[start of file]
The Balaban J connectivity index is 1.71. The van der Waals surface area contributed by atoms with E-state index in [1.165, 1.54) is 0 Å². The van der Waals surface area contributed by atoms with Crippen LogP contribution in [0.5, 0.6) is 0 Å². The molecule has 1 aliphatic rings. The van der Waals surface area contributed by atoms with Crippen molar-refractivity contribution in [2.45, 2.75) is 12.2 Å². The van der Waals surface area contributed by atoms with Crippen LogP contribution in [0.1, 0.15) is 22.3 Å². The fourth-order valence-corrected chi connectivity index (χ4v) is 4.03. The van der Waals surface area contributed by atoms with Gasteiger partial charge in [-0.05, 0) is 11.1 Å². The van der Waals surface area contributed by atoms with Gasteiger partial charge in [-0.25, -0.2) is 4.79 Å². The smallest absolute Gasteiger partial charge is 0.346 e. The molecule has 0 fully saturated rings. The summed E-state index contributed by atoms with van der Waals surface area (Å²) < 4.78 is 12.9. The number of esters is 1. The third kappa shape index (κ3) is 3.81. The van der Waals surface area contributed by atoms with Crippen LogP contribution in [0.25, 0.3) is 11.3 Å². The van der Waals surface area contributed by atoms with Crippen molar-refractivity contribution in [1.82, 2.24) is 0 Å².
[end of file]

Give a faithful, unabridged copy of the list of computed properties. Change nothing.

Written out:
The Balaban J connectivity index is 1.71. The van der Waals surface area contributed by atoms with E-state index in [1.165, 1.54) is 0 Å². The van der Waals surface area contributed by atoms with Crippen LogP contribution in [0.5, 0.6) is 0 Å². The molecule has 1 aliphatic rings. The van der Waals surface area contributed by atoms with Crippen molar-refractivity contribution in [2.45, 2.75) is 12.2 Å². The van der Waals surface area contributed by atoms with Crippen LogP contribution in [0.1, 0.15) is 22.3 Å². The fourth-order valence-corrected chi connectivity index (χ4v) is 4.03. The van der Waals surface area contributed by atoms with Gasteiger partial charge in [-0.05, 0) is 11.1 Å². The van der Waals surface area contributed by atoms with Gasteiger partial charge in [-0.25, -0.2) is 4.79 Å². The smallest absolute Gasteiger partial charge is 0.346 e. The molecule has 0 fully saturated rings. The summed E-state index contributed by atoms with van der Waals surface area (Å²) < 4.78 is 12.9. The number of esters is 1. The third kappa shape index (κ3) is 3.81. The van der Waals surface area contributed by atoms with Crippen LogP contribution in [0.25, 0.3) is 11.3 Å². The van der Waals surface area contributed by atoms with Crippen molar-refractivity contribution in [1.82, 2.24) is 0 Å².